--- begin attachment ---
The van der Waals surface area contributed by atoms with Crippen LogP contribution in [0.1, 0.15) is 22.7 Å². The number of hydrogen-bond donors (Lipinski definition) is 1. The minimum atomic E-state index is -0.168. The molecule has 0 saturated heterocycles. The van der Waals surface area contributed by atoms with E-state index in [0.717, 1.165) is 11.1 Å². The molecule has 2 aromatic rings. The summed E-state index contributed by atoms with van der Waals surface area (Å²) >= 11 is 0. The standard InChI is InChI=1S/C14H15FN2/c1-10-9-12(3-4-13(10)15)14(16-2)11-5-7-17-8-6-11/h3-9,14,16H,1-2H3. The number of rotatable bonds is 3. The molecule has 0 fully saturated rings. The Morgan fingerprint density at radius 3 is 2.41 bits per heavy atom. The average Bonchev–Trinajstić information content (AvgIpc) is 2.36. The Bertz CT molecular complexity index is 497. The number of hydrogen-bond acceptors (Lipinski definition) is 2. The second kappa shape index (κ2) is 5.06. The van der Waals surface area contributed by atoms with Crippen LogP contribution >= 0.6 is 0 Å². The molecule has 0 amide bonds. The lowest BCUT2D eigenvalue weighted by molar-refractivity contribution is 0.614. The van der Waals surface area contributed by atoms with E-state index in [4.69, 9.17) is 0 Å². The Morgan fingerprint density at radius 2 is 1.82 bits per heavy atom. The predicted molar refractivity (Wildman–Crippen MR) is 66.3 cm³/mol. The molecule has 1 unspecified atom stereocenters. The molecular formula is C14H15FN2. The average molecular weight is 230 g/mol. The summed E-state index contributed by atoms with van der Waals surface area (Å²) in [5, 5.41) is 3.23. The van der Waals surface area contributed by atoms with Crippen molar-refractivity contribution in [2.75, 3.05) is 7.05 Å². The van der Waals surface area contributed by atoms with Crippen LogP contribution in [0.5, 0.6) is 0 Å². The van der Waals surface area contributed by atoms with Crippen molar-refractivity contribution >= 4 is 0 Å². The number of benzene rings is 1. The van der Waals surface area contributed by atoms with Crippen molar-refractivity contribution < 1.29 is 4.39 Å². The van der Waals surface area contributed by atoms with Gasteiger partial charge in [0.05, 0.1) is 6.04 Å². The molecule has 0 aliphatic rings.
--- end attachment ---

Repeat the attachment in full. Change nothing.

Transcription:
The van der Waals surface area contributed by atoms with Crippen LogP contribution in [0.1, 0.15) is 22.7 Å². The number of hydrogen-bond donors (Lipinski definition) is 1. The minimum atomic E-state index is -0.168. The molecule has 0 saturated heterocycles. The van der Waals surface area contributed by atoms with E-state index in [0.717, 1.165) is 11.1 Å². The molecule has 2 aromatic rings. The summed E-state index contributed by atoms with van der Waals surface area (Å²) >= 11 is 0. The standard InChI is InChI=1S/C14H15FN2/c1-10-9-12(3-4-13(10)15)14(16-2)11-5-7-17-8-6-11/h3-9,14,16H,1-2H3. The number of rotatable bonds is 3. The molecule has 0 fully saturated rings. The Morgan fingerprint density at radius 3 is 2.41 bits per heavy atom. The average Bonchev–Trinajstić information content (AvgIpc) is 2.36. The Bertz CT molecular complexity index is 497. The number of hydrogen-bond acceptors (Lipinski definition) is 2. The second kappa shape index (κ2) is 5.06. The van der Waals surface area contributed by atoms with Crippen LogP contribution >= 0.6 is 0 Å². The molecule has 0 amide bonds. The lowest BCUT2D eigenvalue weighted by molar-refractivity contribution is 0.614. The van der Waals surface area contributed by atoms with E-state index in [4.69, 9.17) is 0 Å². The Morgan fingerprint density at radius 2 is 1.82 bits per heavy atom. The predicted molar refractivity (Wildman–Crippen MR) is 66.3 cm³/mol. The molecule has 1 unspecified atom stereocenters. The molecular formula is C14H15FN2. The average molecular weight is 230 g/mol. The summed E-state index contributed by atoms with van der Waals surface area (Å²) in [5, 5.41) is 3.23. The van der Waals surface area contributed by atoms with Crippen molar-refractivity contribution in [2.75, 3.05) is 7.05 Å². The van der Waals surface area contributed by atoms with Crippen LogP contribution in [0.5, 0.6) is 0 Å². The van der Waals surface area contributed by atoms with Crippen molar-refractivity contribution >= 4 is 0 Å². The number of benzene rings is 1. The van der Waals surface area contributed by atoms with Crippen molar-refractivity contribution < 1.29 is 4.39 Å². The van der Waals surface area contributed by atoms with Gasteiger partial charge in [0.05, 0.1) is 6.04 Å². The molecule has 0 aliphatic rings.